Covid Vaccine: Shot #1

Today was my first Covid vaccine shot – a huge milestone in this pandemic, and the start of a new phase of things. A small bit of motion towards normalcy, whatever that ends up being.

The location I got was the same place that Liz went a few days ago: the Forest Park vaccination site (a huge, empty space in a strip mall that used to house a Home Depot type superstore).

Liz’s experience was incredibly efficient – she said she walked up, and was in and out pretty quickly. Little did I know that my experience would be completely different from hers.

First thing – I couldn’t find any parking spots near the entrance. So I parked in an adjoining lot, and walked over. And that’s when I saw the line. Or should I say… the start of the line.

Which stretched a decent distance.

The line, continued. I did make it a point around here to stop and ask if everyone waiting had appointments (they did).

The line wrapped around the side of the strip mall, and back towards the loading docks. I actually stopped a second time around here to verify that everyone waiting had appointments (they did).

And here’s where the “end of the line” was.

A technician was around, checking QR codes… but she wasn’t scanning anything, and just looking at them. Felt a little odd to me, but she was making the rounds. I overheard her say that they had underestimated the turnout today.

Making good progress – after about 30-40 minutes, I felt like I got halfway towards the entrance. The line was actually moving faster than I thought it would (on arriving for a 2PM appointment, I was convinced I wouldn’t even get inside until 5PM).

More progress. During the walk, I saw several older individuals shuffling along slowly in the other direction. I could only assume they were heading to the end of the line, and I knew they had at least an hour on their feet, if not more.

Luckily, at one point, I saw a pair of military personnel walking towards the end of the line with a wheelchair.

Able to see the entrance! At this point, a pair of medical techs walked out, and seemed to be leaving for the day. They apologized to everyone for the delay, and I was able to flag down one of the women to ask a question.

I mentioned an older man I saw, shuffling his way towards what I assumed was the end of the line. I asked if they might have more wheelchairs, because I was concerned about how long he’d be standing. The woman immediately turned around, went back inside, and came out with a wheelchair and said she would “try to catch him.”

Almost in! I got here around 1:45 PM, and I’d say this was around 3:15 PM. A good solid hour plus, finding the end of the line, and working my way back to the front.

We weren’t supposed to take any photos inside, but I couldn’t help myself. The whole space was massive, with desks set up everywhere. And each desk had its own power source, coming down from the ceiling, to power a printer and computer at each station.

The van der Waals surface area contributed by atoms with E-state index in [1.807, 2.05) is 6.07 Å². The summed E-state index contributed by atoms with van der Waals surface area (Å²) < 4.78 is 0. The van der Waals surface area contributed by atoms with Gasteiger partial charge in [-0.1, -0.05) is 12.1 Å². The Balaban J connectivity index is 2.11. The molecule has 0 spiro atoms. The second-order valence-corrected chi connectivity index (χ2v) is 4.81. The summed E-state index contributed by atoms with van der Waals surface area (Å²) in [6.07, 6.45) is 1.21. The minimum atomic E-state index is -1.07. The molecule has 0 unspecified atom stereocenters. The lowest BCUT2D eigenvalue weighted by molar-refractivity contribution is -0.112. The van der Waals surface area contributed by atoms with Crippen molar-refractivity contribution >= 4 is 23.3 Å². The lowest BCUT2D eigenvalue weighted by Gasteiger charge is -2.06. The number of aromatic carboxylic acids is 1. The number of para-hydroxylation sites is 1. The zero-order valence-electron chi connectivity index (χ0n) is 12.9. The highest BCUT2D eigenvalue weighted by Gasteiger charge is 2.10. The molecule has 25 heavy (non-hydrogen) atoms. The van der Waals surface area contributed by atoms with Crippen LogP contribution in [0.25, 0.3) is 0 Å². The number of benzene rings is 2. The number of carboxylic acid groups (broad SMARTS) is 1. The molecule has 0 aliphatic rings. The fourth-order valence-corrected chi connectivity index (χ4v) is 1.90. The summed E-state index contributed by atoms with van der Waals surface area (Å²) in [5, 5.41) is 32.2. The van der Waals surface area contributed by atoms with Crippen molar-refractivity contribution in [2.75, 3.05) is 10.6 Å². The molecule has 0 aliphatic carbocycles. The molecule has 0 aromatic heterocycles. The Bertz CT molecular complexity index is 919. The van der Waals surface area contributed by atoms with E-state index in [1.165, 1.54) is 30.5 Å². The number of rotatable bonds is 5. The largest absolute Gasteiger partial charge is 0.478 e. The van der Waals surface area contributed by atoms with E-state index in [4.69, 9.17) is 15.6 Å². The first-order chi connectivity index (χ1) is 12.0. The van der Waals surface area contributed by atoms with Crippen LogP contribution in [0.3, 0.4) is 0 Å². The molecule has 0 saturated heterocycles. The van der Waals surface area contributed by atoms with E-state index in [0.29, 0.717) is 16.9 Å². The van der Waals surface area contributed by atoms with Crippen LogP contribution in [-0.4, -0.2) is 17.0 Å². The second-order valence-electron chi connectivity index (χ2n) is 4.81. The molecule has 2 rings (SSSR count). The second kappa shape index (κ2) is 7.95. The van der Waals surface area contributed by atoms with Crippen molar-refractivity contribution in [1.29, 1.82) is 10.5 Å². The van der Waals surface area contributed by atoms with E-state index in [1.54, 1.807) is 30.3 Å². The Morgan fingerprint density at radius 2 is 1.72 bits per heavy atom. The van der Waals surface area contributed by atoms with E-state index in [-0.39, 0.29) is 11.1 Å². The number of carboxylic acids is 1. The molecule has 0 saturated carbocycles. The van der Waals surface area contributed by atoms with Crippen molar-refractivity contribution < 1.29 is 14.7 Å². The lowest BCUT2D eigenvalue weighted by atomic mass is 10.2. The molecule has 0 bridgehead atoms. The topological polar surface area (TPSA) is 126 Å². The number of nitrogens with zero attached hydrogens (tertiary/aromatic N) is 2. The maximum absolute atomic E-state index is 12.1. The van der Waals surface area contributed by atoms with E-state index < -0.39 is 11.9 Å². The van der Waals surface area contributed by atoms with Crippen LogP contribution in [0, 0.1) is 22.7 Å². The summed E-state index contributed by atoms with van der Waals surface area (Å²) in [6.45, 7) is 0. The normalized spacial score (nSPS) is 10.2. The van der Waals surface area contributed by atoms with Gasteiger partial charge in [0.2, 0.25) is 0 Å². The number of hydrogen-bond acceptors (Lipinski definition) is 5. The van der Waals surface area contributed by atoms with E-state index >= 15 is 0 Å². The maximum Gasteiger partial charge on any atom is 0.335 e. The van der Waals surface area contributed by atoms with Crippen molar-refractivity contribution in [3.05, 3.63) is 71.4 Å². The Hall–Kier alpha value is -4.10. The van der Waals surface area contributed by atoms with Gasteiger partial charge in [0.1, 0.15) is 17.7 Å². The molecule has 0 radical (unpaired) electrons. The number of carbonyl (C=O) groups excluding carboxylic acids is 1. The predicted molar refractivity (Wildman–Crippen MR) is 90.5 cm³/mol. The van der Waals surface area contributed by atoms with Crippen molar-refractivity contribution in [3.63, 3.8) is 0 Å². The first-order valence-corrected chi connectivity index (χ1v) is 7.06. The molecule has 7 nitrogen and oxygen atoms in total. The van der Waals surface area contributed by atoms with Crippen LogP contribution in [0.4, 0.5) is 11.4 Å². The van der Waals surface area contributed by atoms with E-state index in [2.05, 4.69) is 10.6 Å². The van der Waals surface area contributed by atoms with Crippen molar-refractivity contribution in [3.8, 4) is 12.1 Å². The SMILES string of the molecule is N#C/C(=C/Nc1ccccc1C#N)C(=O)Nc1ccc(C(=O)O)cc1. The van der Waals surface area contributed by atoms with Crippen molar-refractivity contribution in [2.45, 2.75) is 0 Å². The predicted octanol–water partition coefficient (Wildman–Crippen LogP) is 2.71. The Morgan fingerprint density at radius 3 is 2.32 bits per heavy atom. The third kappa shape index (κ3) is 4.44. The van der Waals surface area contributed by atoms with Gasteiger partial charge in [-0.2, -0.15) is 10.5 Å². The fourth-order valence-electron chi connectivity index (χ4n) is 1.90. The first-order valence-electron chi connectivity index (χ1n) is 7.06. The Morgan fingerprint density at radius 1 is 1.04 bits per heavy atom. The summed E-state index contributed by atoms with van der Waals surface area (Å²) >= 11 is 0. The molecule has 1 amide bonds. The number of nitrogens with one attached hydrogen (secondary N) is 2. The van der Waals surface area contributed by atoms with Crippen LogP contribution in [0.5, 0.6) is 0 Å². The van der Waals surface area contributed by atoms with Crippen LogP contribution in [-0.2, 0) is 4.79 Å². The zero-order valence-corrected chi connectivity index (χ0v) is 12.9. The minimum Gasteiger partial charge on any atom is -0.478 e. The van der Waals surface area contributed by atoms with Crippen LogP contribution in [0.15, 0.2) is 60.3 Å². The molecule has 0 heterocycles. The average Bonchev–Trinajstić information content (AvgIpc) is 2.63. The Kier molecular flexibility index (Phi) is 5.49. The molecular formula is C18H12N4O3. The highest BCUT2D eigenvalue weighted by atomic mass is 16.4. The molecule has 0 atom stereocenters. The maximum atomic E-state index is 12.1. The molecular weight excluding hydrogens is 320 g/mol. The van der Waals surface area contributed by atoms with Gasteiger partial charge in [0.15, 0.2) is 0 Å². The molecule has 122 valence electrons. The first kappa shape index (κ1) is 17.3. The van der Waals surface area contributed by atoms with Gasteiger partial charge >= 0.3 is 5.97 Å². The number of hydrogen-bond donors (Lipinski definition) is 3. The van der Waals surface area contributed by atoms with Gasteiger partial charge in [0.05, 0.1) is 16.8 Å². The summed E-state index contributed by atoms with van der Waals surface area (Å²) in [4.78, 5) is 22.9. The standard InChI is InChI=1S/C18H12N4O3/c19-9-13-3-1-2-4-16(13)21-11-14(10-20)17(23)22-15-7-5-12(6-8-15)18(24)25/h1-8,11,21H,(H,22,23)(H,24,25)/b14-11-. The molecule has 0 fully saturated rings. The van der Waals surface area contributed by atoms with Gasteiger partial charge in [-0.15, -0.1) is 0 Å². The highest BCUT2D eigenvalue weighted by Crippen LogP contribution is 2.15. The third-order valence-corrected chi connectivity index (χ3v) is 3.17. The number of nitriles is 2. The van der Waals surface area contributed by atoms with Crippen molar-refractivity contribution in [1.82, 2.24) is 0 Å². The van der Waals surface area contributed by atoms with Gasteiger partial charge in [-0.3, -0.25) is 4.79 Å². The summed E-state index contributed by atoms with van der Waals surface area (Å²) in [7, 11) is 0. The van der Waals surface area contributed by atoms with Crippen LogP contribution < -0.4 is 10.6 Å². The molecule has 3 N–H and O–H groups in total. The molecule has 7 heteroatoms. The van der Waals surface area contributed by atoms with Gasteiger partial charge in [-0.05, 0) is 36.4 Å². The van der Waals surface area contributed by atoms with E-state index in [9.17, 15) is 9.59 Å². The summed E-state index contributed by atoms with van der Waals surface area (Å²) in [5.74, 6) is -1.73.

I’d say the site was about 65% set up, as there were several stations that had technicians working to wire things up. The sheer scope of the room was really something to behold, just desk after desk after desk.

The young man who checked me in was really enthusiastic, and I learned that they had just opened up last week (Friday in fact, was their first day – the very day that Liz went for her shot).

On Friday, they vaccinated 458 people. Their goal, he told me, was to vaccinate 3,500 people per day. And today was by far their busiest day.

The woman who gave me the actual shot was all business. I did get a choice of arm (I chose my right arm, given my tendency to sleep on my left side). There was no bedside manner, no gentle prep. Liz told me she barely felt hers, but my shot was like an angry hornet. The woman jabbed my arm like she was checking the temperature of a beef tenderloin.

The whole time, she was sighing a lot… and the comparison I had was this: she had been waiting in the checkout line at the grocery store, and I was the third person to just cut right in front of her.

Looking back, I’m sure she was exhausted, and had been working nonstop all day. Regardless, I’m happy and lucky and excited and incredibly thankful that I was able to get an appointment, and to get my first vaccination shot.

As emotional as I’ve been in the week prior to this appointment, I experienced none of the overwhelming anxiety or sadness from a few days ago. The whole process was incredibly boring and chore-like, and I think that helped change my brain. I felt more happiness than sorrow, more gratitude than grief.

On my way out, it was circa 4PM, and I decided to drive around the strip mall to check out the line. Here’s what I saw. Keep in mind that the end of the line for me was near the orange cones that appear, after passing the loading docks/trucks (2:25).

On the drive home, I spotted a friendly image: a reminder of my short tenure as an official Nerd.

The Appointment
Chicago Nerds

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